April 5, 2016 – When Rhodes Kriete, M.D. ’88, applied to the junior honors program at the University of Florida College of Medicine, he was hoping to gain experience from the admissions interview that might help him apply for medical school. To his surprise, he was accepted into the program his sophomore year. Kriete’s plans were again redirected when he started his third-year rotations. With every intention of becoming a pediatrician, he noticed that each time he walked into the room with a stethoscope, children would cry.
“I was suddenly without a specialty, but luckily became friends with a nephrology fellow who sparked my interest in renal disease and hypertension,” Kriete said. “After spending three winters at the University of North Carolina for my residency, I was ready to return to the Florida sunshine.”
Helping Kriete decide to pursue a nephrology fellowship at UF the College of Medicine was the opportunity to work with Craig Tisher, M.D., then chief of the division of nephrology.
“In medical school, I remember being partly awed, and partly terrified by Dr. Tisher,” Kriete recalled. “I knew that I would never want to disappoint him, and that would only serve to make me a better physician.”
After two years of fellowship, he moved to Melbourne, Florida, to join the staff at Health First Medical Group, where he has worked as a nephrologist for the past 23 years. In addition to private practice, he works out of Holmes Regional Medical Center and Kindred Hospital North Florida. He also serves as director of the Palm Bay Kidney Center.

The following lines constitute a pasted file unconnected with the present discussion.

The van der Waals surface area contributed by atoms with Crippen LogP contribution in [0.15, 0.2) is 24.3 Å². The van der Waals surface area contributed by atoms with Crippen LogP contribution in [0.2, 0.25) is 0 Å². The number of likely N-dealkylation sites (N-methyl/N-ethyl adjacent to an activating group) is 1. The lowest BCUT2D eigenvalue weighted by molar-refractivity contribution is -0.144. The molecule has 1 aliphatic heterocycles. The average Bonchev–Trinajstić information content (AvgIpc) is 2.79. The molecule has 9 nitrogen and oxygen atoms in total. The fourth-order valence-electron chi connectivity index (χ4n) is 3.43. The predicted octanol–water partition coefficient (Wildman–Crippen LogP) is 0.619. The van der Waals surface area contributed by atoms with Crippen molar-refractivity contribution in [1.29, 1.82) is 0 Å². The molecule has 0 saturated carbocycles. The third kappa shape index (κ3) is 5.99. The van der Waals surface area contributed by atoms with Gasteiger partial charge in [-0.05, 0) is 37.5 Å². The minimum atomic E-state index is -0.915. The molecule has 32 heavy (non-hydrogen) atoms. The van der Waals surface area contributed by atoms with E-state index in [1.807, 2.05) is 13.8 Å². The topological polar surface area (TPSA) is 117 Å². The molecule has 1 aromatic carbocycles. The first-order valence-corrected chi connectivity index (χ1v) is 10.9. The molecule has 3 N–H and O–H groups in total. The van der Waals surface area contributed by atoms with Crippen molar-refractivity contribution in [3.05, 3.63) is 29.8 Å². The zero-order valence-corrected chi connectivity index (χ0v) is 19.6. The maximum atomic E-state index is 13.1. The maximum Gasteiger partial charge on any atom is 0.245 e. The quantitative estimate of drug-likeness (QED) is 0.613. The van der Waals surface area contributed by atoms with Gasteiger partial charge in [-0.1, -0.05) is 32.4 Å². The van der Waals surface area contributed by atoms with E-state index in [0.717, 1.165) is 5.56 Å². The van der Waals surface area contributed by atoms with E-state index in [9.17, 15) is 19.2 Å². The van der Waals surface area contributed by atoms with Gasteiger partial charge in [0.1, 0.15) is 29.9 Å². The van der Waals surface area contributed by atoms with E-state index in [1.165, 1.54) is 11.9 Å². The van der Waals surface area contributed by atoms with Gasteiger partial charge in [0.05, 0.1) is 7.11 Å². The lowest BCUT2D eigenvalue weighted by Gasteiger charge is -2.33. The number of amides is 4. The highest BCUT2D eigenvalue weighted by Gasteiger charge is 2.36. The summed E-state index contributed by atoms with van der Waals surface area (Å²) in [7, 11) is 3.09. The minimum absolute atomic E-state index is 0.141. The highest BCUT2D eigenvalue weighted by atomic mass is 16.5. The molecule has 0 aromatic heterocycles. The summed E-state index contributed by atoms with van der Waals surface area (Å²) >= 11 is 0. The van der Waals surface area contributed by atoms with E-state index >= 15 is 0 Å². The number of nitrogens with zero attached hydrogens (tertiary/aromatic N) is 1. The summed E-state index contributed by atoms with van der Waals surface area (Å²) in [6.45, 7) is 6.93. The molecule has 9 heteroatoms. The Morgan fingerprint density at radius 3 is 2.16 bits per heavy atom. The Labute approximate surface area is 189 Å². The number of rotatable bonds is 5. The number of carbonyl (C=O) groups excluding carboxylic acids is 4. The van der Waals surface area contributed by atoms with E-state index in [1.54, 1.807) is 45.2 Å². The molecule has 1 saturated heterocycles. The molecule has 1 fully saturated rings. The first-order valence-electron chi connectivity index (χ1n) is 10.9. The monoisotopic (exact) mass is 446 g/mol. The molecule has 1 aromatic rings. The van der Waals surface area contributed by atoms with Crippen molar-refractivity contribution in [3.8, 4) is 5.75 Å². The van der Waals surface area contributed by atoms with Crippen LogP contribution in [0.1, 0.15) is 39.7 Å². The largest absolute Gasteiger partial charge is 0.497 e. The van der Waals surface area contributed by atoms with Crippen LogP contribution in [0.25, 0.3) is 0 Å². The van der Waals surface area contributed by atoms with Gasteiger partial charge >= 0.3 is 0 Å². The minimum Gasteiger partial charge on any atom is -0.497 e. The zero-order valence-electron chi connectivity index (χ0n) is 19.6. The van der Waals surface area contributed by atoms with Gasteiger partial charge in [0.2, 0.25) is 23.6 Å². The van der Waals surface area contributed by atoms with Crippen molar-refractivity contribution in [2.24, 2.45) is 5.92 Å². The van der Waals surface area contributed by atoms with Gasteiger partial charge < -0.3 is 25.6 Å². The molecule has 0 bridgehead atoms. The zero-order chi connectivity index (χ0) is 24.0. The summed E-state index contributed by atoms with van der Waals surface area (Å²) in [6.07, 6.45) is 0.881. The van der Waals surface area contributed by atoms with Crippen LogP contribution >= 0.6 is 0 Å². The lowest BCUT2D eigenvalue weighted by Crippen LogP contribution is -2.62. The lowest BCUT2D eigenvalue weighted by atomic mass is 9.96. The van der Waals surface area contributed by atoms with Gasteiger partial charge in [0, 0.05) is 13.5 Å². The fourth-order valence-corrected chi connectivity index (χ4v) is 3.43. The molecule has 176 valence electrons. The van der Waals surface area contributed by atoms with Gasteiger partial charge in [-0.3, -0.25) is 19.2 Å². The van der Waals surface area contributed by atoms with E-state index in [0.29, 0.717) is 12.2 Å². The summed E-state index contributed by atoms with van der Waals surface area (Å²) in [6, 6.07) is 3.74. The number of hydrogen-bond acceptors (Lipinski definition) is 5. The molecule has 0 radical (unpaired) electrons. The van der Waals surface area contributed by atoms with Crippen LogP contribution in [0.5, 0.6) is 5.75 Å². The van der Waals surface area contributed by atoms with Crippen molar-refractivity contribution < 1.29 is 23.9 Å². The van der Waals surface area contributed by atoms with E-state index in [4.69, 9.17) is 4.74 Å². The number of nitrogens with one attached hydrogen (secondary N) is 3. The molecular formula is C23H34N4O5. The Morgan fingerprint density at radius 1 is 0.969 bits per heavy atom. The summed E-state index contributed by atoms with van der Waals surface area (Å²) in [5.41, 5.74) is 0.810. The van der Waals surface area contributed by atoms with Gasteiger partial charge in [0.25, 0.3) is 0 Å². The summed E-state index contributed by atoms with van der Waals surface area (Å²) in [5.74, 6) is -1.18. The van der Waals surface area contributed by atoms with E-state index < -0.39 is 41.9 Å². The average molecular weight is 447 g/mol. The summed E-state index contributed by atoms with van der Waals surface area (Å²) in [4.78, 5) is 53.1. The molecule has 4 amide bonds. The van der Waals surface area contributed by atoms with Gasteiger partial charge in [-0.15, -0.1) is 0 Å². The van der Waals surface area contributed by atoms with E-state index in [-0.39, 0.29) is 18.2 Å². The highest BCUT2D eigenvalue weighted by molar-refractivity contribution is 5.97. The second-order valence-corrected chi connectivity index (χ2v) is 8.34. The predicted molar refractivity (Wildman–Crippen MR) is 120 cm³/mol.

Staying in Florida has provided Kriete the opportunity to give back to his alma mater. In 2015, he was elected to serve a four-year term on the UF Medical Alumni Board of Directors — a role in which he focuses on engaging alumni, improving the school and helping current medical students.
“Medical Alumni Affairs helped rekindle my passion for the school, and I think there’s a real opportunity to get more alumni involved — whether that’s passing on wisdom to students or supporting the school financially,” he said.
Kriete and his wife, Jennifer, have hosted a Supper Club for first- and second-year medical students, taking the students to dinner to provide support and encouragement before the next semester.
“You forget how exciting it is for them, and you want to impart wisdom,” Kriete said. “And with all the changes happening at the school, there’s a renewed sense of energy. We’re the flagship university, with the best medical school and the best teaching hospital — now we have a 21st century facility to match.”